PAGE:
Parents’ preference for healthy foods withers when buying for kids



The likely explanation is that parents give in at the grocery store –- or before they even get there, in the case of this study -– compromising their preferences based on what they believe their children will accept, said study author Irwin Levin. Levin is professor of psychology in the University of Iowa College of Liberal Arts and Sciences and of marketing in the Henry B. Tippie College of Business.

“Perhaps they think the child won’t eat the healthy option, or they suspect that the child will beg for the unhealthy foods,” he said. “But, when you look at this particular finding in the context of rising childhood obesity, the question for parents to consider is this: You try to eat healthy. Do you want less for your child?”

Levin published the study in the September issue of the Journal of Consumer Behaviour with his son, Aron Levin, an associate professor of marketing at Northern Kentucky University.

The study involved 43 7-year-old children and one of their parents (usually the mother), who rated eight combinations of cards displaying food products. They rated each item on a five-point scale indicating how good or bad they thought it was. Kids indicated how they’d feel if their parents bought the product, and parents indicated the likelihood of purchasing the product for themselves and for their children.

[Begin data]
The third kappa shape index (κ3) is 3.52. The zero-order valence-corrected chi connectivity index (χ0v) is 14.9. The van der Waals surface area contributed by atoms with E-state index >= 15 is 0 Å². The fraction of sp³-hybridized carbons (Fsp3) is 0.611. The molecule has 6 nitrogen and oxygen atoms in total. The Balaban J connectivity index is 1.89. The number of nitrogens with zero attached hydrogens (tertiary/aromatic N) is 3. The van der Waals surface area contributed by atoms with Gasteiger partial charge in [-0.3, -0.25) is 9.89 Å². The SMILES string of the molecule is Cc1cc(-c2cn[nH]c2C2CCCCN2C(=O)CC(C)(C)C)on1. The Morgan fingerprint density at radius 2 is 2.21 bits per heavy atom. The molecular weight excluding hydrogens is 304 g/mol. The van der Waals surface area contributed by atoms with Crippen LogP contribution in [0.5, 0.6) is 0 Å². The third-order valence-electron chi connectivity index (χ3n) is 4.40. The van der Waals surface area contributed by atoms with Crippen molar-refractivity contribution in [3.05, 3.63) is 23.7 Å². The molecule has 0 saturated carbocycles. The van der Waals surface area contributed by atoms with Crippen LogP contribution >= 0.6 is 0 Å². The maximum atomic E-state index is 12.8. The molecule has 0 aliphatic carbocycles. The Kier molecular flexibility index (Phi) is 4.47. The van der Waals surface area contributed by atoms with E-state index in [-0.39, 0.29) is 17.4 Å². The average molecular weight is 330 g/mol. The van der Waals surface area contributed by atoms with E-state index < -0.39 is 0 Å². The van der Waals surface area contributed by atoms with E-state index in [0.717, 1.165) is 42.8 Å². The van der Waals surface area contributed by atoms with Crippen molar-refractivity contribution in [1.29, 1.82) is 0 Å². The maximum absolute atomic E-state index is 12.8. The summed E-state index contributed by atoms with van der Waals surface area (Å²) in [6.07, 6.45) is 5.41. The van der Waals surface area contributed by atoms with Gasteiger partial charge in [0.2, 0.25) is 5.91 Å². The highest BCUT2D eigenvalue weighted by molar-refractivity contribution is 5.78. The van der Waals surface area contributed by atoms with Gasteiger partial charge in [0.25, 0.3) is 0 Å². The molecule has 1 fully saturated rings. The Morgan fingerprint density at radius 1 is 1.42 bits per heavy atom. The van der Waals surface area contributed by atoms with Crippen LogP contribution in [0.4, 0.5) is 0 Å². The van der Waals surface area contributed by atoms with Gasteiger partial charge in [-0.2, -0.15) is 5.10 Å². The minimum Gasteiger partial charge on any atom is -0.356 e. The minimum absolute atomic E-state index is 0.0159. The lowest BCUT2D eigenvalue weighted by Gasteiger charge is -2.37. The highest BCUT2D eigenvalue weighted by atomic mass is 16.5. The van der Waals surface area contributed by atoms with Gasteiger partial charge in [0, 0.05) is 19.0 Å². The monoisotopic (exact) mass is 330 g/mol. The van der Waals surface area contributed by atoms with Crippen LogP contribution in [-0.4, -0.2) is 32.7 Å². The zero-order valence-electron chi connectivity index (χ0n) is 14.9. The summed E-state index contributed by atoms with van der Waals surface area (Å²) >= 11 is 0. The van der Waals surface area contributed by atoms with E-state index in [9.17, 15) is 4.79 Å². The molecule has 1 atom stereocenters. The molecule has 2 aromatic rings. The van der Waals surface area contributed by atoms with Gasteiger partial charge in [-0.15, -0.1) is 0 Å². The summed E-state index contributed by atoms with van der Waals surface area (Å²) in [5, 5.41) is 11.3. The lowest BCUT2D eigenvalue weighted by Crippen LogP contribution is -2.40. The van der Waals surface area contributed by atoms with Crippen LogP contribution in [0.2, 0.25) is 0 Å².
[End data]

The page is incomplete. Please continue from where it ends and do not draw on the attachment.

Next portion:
Results showed that boys were 20 percent more likely to rate unhealthy products higher, while girls were 20 percent more likely to rate healthy foods higher.

“Other studies have found evidence of this as well,” Irwin Levin said.

There are indications of basic physiological differences –- that is, boys require more sweetness to like a food than girls do. It’s possible there is also a cultural effect in play, with the young girls already developing concerns about thinness

Brand name proved to be the most important factor for both kids and adults. Familiar brand names were Lay’s, Kellogg’s, Cheerios and Yoplait, while fictitious names were provided for the other products.

Whether the food was healthy was the second-most influential factor in terms of ratings. Healthy products were low-fat yogurt and plain toasted oat cereal; unhealthy products were potato chips and breakfast tarts.

And, despite the big bucks shelled out for endorsements and licensed cartoon characters, they proved to be the least significant factor. Adults rated products with fictitious endorsements by Tiger Woods (before his personal issues became public), Jay Leno, Adam Sandler and Katherine Heigl, while children rated products picturing Shrek, Scooby Doo, The Incredibles or SpongeBob on the package.

“Using popular cartoon characters on the packaging can have some limited effect on children, but promoting healthy eating can be best accomplished when the product is provided by a familiar brand name,” Irwin Levin said. “While SpongeBob can be used to promote healthy eating habits in our children, trusted brands like Kellogg’s and conscientious parents can do even more.”

The research was funded by a National Science Foundation grant to study the development of decision-making competence in children.